Treasury yields fell significantly Thursday as investors weighed a reading on U.S. jobless claims and reacted to an outsize rate hike — and a recession warning — from the Bank of England.
What yields are doing
The yield on the 2-year Treasury note
fell to 3.062%, down from 3.108% at 3 p.m. Eastern on Wednesday.
The 10-year Treasury note yield
was 2.683%, compared with 2.747% Tuesday afternoon.
The yield on the 30-year Treasury bond
was 2.975% versus 2.976% late Tuesday.
What’s driving the market
Yields were pulling back after a rise in the previous session following a round of stronger-than-expected data on activity in the U.S. services sector and factory orders, as well as more warnings from Federal Reserve officials against expectations that fears of an economic slowdown would crimp prospects for interest rate increases to get inflation back under control.
The Bank of England on Thursday was the latest central bank to deliver an outsize rate increase, lifting its Bank Rate by half a percentage point to 1.75% — the largest hike since 1995 — as it warned that inflationary pressures continued to build and said a recession was likely to begin later this year.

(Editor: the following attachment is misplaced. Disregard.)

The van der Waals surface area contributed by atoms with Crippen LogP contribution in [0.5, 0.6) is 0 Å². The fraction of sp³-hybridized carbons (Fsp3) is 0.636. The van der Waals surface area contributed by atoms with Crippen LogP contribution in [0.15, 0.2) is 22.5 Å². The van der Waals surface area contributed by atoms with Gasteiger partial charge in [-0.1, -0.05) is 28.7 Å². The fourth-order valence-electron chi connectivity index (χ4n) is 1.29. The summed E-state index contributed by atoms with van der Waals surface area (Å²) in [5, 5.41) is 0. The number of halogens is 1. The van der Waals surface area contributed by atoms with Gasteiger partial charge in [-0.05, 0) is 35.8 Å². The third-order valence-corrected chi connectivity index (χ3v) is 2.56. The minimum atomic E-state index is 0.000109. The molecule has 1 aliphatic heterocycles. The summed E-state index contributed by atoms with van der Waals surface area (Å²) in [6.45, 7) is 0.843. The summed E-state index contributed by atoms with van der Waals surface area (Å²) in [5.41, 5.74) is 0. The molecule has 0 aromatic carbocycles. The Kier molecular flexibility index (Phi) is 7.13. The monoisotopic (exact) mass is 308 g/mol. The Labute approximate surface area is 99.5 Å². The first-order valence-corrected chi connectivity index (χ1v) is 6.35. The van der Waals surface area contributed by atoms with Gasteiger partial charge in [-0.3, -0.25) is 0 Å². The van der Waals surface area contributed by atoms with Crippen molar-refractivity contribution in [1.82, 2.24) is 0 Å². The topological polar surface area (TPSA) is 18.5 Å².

Data showed initial jobless claims increased by 6,000 in the week ended July 30 from a revised 254,000 in the previous week. Claims are holding near a nine-month high as investors look for signs of a softening in a robust labor market as recession worries mount.
The U.S. July jobs report is due Friday. Employment gains in July are expected to drop to 258,000 from 372,000 in the prior month, a poll of economists by The Wall Street Journal estimates. If so, it would mark the smallest increase since December 2021.
What analysts say
The Bank of England decision comes as there “now seems to be a view among investors that, across DM (developed markets), any acceleration in monetary tightening will only lead to a weaker economy, and hence less rate hikes further ahead and/or earlier rate cuts,” said Franziska Palmas, markets economist at Capital Economics, in a note.
“Indeed, sovereign bond yields have also fallen in the wake of recent chunky hikes by other DM central banks,” including the Fed, European Central Bank, Bank of Canada and Reserve Bank of Australia, she wrote.
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